Psychological reactance in smoking cessation among inner Mongolian students

Takashi Shimazaki*, Hugejiletu Bao, Geer Deli, Hiroaki Uechi, Ying Hua Lee, Kayo Miura, Koji Takenaka

*Corresponding author for this work

Research output: Contribution to journalArticlepeer-review

1 Citation (Scopus)


Smoking negatively affects physical and psychological well-being. Smoking cessation is a pressing health concern in the Republic of China. This study aimed to examine differences among the effects of individual- and group-level psychological variables in contributing to smoking cessation among students in Inner Mongolia. We implemented a health survey administered to 3,947 students. Of these, 429 who were present smokers or had quit smoking were included in the analysis. Participants were evaluated on items measuring variables based on the theory of planned behavior. These included intention, attitude, subjective norms, perceived behavioral control, and stage of change in smoking cessation. Among the levels of students, ratios of those who reported having smoked were 14.3% for junior high school students, 5.4% for high school students, and 19.3% for university students. Multilevel analysis including an intra-class correlation coefficient and multilevel structural equation modeling showed that, overall, the variables contributed to quitting smoking on an individual level. The subjective norm was negatively associated with behavioral intention in group-level analysis. Increasing the group subjective norm showed potential for inducing psychological reactance. Consequently, an individualized or personalized approach is a potentially effective strategy for encouraging smoking cessation in Inner Mongolian students.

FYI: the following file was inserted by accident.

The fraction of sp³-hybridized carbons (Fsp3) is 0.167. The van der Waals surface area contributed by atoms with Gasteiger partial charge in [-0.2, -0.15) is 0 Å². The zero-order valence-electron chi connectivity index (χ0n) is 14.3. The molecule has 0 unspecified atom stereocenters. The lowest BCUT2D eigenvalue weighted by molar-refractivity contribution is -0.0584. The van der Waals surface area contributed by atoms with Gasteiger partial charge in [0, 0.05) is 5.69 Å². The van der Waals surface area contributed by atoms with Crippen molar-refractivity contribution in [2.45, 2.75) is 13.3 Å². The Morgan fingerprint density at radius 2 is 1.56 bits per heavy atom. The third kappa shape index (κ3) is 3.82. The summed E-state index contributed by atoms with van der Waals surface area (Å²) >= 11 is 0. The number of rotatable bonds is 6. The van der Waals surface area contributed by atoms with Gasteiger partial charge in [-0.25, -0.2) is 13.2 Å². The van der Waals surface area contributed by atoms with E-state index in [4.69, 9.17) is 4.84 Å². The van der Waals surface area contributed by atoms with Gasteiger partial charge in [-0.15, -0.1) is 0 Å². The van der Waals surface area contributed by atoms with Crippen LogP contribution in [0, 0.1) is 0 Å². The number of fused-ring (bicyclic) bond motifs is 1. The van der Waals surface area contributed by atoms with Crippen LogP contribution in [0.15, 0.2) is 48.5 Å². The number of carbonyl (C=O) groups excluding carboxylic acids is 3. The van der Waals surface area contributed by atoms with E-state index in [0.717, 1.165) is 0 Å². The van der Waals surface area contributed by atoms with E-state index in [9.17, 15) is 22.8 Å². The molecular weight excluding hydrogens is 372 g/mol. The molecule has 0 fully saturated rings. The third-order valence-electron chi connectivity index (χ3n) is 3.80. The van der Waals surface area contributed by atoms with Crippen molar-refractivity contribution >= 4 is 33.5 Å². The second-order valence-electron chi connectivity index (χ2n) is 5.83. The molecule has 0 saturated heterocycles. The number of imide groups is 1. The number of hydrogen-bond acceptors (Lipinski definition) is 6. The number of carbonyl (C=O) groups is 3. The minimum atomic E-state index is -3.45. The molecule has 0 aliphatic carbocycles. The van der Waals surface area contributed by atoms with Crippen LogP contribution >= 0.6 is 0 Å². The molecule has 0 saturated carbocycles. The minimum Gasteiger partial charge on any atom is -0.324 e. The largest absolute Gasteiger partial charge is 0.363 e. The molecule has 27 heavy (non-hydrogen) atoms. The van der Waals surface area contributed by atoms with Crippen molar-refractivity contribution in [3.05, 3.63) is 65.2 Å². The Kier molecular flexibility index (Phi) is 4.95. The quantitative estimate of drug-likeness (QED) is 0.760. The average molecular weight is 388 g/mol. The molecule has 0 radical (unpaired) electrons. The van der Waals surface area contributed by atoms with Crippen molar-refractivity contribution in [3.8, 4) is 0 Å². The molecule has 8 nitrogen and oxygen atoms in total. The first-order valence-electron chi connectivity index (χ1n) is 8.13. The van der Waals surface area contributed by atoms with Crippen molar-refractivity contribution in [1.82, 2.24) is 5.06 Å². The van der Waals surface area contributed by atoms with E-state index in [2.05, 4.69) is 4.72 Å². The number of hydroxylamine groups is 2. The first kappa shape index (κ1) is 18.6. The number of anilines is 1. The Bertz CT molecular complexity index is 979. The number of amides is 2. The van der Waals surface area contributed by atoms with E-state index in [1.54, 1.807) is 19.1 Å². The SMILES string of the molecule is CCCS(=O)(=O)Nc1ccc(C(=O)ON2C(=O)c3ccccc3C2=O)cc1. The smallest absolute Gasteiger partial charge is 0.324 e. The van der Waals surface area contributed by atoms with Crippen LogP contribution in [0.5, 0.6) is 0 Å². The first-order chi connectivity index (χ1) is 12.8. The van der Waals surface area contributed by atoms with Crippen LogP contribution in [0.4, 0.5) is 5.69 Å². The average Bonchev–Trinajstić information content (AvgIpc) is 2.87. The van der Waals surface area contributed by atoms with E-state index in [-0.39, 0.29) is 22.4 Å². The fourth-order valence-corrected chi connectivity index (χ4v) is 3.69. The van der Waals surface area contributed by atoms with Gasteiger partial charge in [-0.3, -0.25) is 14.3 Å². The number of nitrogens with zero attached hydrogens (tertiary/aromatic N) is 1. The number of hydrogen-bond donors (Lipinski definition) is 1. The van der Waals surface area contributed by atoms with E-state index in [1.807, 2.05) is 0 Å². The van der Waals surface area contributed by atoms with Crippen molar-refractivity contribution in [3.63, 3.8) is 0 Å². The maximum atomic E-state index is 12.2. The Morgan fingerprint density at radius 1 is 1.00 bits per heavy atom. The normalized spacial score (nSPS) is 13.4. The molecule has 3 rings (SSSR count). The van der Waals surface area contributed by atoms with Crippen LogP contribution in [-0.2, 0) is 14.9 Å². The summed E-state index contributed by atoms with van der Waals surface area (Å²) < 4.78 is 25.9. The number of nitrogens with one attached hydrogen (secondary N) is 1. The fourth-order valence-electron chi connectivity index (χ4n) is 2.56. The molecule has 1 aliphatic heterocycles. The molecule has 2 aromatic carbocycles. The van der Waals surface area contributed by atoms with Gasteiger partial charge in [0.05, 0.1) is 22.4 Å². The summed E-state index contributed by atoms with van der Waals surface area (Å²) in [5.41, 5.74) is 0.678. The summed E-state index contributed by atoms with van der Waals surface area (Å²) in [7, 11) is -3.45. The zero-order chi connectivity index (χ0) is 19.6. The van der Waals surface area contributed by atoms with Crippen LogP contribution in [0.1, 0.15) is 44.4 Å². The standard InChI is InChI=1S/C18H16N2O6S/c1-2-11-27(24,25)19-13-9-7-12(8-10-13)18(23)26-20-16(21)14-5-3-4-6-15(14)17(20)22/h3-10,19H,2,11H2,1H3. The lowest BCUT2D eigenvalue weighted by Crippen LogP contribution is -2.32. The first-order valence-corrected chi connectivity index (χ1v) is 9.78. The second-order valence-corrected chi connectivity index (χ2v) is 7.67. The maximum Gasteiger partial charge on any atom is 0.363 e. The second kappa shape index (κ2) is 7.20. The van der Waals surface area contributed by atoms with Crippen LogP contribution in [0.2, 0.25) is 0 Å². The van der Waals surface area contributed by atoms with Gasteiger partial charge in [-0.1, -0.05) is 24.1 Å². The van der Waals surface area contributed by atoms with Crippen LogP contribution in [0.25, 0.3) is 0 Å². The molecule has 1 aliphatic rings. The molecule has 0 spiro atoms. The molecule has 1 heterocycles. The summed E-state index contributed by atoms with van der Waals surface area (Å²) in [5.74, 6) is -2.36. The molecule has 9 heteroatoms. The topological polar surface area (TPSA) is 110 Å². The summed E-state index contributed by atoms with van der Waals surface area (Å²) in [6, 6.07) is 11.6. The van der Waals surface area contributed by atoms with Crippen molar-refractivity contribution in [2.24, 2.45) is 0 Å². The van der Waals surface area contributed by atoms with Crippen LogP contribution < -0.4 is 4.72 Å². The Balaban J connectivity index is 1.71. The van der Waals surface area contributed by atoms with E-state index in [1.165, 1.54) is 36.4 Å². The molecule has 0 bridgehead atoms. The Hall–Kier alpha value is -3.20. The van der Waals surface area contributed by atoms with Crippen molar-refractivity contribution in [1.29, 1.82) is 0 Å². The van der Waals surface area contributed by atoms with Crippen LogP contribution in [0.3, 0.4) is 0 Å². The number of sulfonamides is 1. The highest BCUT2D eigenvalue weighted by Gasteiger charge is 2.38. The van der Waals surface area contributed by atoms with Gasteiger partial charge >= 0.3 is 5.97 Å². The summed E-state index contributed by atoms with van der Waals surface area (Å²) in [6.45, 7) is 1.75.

Original languageEnglish
Pages (from-to)269-279
Number of pages11
JournalInternational Journal of Health Promotion and Education
Issue number6
Publication statusPublished - 2018 Nov 2


  • Inner Mongolia
  • Smoking cessation
  • psychological reactance
  • student
  • theory of planned behavior

ASJC Scopus subject areas

  • Public Health, Environmental and Occupational Health


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